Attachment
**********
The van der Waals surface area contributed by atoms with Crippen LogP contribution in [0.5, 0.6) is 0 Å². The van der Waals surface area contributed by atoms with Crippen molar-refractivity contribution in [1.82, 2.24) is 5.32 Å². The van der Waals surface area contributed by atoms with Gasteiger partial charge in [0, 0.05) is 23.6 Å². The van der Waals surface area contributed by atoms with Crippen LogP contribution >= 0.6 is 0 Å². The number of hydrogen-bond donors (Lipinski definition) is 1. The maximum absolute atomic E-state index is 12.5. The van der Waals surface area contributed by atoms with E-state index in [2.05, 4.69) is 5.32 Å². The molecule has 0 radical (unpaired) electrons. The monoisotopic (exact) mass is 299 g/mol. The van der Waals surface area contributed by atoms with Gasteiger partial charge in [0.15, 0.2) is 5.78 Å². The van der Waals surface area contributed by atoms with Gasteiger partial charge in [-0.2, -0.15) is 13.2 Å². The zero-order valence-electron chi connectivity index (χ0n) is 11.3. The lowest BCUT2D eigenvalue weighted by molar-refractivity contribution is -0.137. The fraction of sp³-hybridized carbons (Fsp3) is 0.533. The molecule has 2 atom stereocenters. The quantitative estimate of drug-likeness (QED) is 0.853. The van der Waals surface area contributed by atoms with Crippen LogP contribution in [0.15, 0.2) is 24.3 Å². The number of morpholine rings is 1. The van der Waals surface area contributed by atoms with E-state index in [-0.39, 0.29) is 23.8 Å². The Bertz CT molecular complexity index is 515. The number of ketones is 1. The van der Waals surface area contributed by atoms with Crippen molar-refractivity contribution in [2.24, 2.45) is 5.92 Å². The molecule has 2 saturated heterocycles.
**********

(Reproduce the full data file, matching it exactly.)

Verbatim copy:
The van der Waals surface area contributed by atoms with Crippen LogP contribution in [0.5, 0.6) is 0 Å². The van der Waals surface area contributed by atoms with Crippen molar-refractivity contribution in [1.82, 2.24) is 5.32 Å². The van der Waals surface area contributed by atoms with Gasteiger partial charge in [0, 0.05) is 23.6 Å². The van der Waals surface area contributed by atoms with Crippen LogP contribution >= 0.6 is 0 Å². The number of hydrogen-bond donors (Lipinski definition) is 1. The maximum absolute atomic E-state index is 12.5. The van der Waals surface area contributed by atoms with E-state index in [2.05, 4.69) is 5.32 Å². The molecule has 0 radical (unpaired) electrons. The monoisotopic (exact) mass is 299 g/mol. The van der Waals surface area contributed by atoms with Gasteiger partial charge in [0.15, 0.2) is 5.78 Å². The van der Waals surface area contributed by atoms with Gasteiger partial charge in [-0.2, -0.15) is 13.2 Å². The zero-order valence-electron chi connectivity index (χ0n) is 11.3. The lowest BCUT2D eigenvalue weighted by molar-refractivity contribution is -0.137. The fraction of sp³-hybridized carbons (Fsp3) is 0.533. The molecule has 2 atom stereocenters. The quantitative estimate of drug-likeness (QED) is 0.853. The van der Waals surface area contributed by atoms with Crippen LogP contribution in [0.15, 0.2) is 24.3 Å². The number of morpholine rings is 1. The van der Waals surface area contributed by atoms with E-state index in [-0.39, 0.29) is 23.8 Å². The Bertz CT molecular complexity index is 515. The number of ketones is 1. The van der Waals surface area contributed by atoms with Crippen molar-refractivity contribution in [2.24, 2.45) is 5.92 Å². The molecule has 2 saturated heterocycles.